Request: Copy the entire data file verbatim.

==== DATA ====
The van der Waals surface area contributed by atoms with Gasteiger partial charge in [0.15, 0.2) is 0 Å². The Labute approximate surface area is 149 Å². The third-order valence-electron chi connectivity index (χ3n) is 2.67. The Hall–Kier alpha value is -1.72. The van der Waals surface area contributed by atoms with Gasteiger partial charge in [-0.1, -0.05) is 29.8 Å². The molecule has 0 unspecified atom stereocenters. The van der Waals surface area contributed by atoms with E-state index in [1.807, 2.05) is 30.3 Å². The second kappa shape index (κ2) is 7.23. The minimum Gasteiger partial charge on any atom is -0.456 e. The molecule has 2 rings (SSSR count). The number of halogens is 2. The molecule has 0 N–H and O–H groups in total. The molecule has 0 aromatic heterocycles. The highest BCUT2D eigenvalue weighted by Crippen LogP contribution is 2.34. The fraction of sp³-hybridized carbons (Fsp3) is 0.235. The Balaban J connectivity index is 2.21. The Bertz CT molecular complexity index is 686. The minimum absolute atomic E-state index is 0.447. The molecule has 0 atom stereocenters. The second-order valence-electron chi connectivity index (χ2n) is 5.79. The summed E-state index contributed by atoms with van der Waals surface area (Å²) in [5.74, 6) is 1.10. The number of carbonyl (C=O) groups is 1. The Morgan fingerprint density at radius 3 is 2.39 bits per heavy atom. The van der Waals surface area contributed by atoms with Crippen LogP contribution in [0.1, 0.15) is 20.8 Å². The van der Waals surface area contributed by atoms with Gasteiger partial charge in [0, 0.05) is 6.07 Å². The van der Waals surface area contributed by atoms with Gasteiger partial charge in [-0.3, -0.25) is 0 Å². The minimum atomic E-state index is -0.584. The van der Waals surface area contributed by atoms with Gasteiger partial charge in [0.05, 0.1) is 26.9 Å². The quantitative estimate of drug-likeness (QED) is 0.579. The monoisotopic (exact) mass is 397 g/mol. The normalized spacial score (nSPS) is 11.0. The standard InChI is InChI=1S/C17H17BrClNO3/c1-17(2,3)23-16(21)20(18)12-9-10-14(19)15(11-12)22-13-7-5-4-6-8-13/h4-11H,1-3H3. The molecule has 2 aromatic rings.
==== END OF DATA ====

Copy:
The van der Waals surface area contributed by atoms with Gasteiger partial charge in [0.15, 0.2) is 0 Å². The Labute approximate surface area is 149 Å². The third-order valence-electron chi connectivity index (χ3n) is 2.67. The Hall–Kier alpha value is -1.72. The van der Waals surface area contributed by atoms with Gasteiger partial charge in [-0.1, -0.05) is 29.8 Å². The molecule has 0 unspecified atom stereocenters. The van der Waals surface area contributed by atoms with E-state index in [1.807, 2.05) is 30.3 Å². The second kappa shape index (κ2) is 7.23. The minimum Gasteiger partial charge on any atom is -0.456 e. The molecule has 2 rings (SSSR count). The number of halogens is 2. The molecule has 0 N–H and O–H groups in total. The molecule has 0 aromatic heterocycles. The highest BCUT2D eigenvalue weighted by Crippen LogP contribution is 2.34. The fraction of sp³-hybridized carbons (Fsp3) is 0.235. The Balaban J connectivity index is 2.21. The Bertz CT molecular complexity index is 686. The minimum absolute atomic E-state index is 0.447. The molecule has 0 atom stereocenters. The second-order valence-electron chi connectivity index (χ2n) is 5.79. The summed E-state index contributed by atoms with van der Waals surface area (Å²) in [5.74, 6) is 1.10. The number of carbonyl (C=O) groups is 1. The Morgan fingerprint density at radius 3 is 2.39 bits per heavy atom. The van der Waals surface area contributed by atoms with Crippen LogP contribution in [0.1, 0.15) is 20.8 Å². The van der Waals surface area contributed by atoms with Gasteiger partial charge in [0, 0.05) is 6.07 Å². The van der Waals surface area contributed by atoms with Gasteiger partial charge in [-0.3, -0.25) is 0 Å². The minimum atomic E-state index is -0.584. The van der Waals surface area contributed by atoms with Gasteiger partial charge in [0.05, 0.1) is 26.9 Å². The quantitative estimate of drug-likeness (QED) is 0.579. The monoisotopic (exact) mass is 397 g/mol. The normalized spacial score (nSPS) is 11.0. The standard InChI is InChI=1S/C17H17BrClNO3/c1-17(2,3)23-16(21)20(18)12-9-10-14(19)15(11-12)22-13-7-5-4-6-8-13/h4-11H,1-3H3. The molecule has 2 aromatic rings.